Need to rethink Concordat
GEORGE ALLEYNE Wednesday, June 20 2012
There should be a rethink of the 1960 Concordat, under which scores of bright youngsters have been and continue to be denied each year the opportunity and the right to be educated at Trinidad and Tobago’s premier secondary schools, while less equipped children gain automatic entry to these schools on the basis of religious affiliation.
There is a built-in discrimination which governments should no longer tolerate and/or tacitly encourage, a discrimination which has deprived countless children of lower income, indeed deprived families of their full democratic right to upward mobility. Under the Concordat, which was entered into in 1960 when Trinidad and Tobago was still a colony of the United Kingdom, it was agreed that Trinidad and Tobago’s churches and various religious bodies, for example, the Roman Catholic Church, the Anglican Church, the Sanatan Dharma Maha Sabha, the Anjuman Sunnat-ul-Jamaat and the Presbyterian Church, et al, would enjoy the unquestioned right to select 20 percent of the children entering their schools annually, on the basis of what is now called the Secondary Entrance Assessment (SEA) examinations.
Over the years it has proven an effective stumbling block to many ambitious children of lower and lower middle income families. The fortunates are accommodated under the outrageously unfair 20 percent provision. Indeed, as I have pointed out in the past it is not merely unfair but unjust in its built-in 20 percent clause which has effectively denied many a hard-working child, who would have been otherwise successful, from upward mobility. It should not be necessary to state that the remaining 80 percent admissions are open to all.
Last week, with the then mounting controversy over the planned merger of the Point Cumana Roman Catholic Primary School with the Point Cumana Government Primary School there was the hint of the start of a change to the original thrust of the Concordat. Nevertheless, at the proverbial last minute, the People’s Partnership Government backed away from the merger of the two schools, which would have seen the two as a wholly Government primary school. Instead, however, “co-sharing arrangements” will be instituted as obtain today in some 11 schools in Trinidad and Tobago.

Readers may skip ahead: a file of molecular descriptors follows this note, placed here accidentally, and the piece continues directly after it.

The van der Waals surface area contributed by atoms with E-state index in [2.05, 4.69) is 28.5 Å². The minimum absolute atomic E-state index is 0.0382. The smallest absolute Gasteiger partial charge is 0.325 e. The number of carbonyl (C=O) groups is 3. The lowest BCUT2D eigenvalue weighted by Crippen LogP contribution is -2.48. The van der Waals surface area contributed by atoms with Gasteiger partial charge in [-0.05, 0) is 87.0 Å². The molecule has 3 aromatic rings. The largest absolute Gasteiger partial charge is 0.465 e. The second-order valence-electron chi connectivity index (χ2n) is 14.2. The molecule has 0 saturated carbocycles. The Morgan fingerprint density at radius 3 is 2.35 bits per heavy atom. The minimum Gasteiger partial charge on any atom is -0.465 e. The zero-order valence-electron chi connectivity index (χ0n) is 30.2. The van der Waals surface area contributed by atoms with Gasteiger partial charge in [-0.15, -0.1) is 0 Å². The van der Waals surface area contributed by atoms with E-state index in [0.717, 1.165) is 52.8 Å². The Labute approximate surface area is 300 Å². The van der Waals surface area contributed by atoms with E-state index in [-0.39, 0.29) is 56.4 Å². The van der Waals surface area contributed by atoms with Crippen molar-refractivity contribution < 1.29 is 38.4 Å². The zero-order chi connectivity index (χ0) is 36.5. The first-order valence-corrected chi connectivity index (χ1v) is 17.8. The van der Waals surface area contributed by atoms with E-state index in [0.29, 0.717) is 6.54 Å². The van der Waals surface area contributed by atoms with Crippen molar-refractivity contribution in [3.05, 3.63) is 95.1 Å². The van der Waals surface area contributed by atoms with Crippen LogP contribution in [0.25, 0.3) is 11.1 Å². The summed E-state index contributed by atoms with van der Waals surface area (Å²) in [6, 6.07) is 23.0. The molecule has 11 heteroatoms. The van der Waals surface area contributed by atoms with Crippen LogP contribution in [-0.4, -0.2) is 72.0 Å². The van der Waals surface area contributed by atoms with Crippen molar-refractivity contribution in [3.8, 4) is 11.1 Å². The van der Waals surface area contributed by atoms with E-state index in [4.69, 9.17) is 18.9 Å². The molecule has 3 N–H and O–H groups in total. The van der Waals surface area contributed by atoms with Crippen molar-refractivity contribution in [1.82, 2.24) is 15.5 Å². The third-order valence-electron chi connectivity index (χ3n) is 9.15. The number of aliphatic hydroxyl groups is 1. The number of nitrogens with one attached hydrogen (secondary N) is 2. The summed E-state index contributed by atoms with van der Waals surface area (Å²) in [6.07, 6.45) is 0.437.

This tacit retreat in no way diminishes the need for a determined rethink on the colonial Concordat. What needs to be appreciated is that apart from the cost of the construction of denominational schools which is largely funded by Government, and by extension Trinidad and Tobago taxpayers, regardless of their religious persuasion, the salaries of teachers and other staff are wholly paid for by taxpayers.
I wish to make it clear that I am not anti-religion and respect the rights of all religions be they Christian, Shango, Hindu, Muslim or otherwise. Nonetheless, I have tended to lean to the position adopted by the United States in which the operating or the subsidising of parochial schools with taxpayers’ money was banned.
Today, almost 50 years after achieving Independence, Trinidad and Tobago continues the outdated United Kingdom and European custom of funding the Church’s commanding position in education with taxpayers’ money. It was Thomas Jefferson, the third president of the United States, and author of that country’s Declaration of Independence, who would urge in 1779 “a crusade against ignorance”, insisting on State funded, State run schools. “The tax which will be paid for this purpose is not more than a thousandth part of what will be paid to kings, priests and nobles, who will rise up among us if we leave the people in ignorance.”
This does mean that religious bodies should not have their own schools, run by their own Boards of Education.
However, the operating of these schools should be funded by relevant religious groups.
Otherwise, full control should be exercised by whatever the Government of the day, on behalf of taxpayers. Undoubtedly, the contribution of the Church to primary school education in Trinidad and Tobago has been tremendous, dating back as it does to the days of slavery. Methodists, Baptists and Moravians were largely involved in the educating of children of slaves.
Secondary education in Trinidad and Tobago would remain largely non-existent until the establishment in 1859 of Queen’s Collegiate School, the predecessor to the Queen’s Royal College. This would later be followed by the setting up of St Mary’s College and other colleges. But I have strayed. There is a need to rethink the 1960 Concordat and the time for that rethink is now.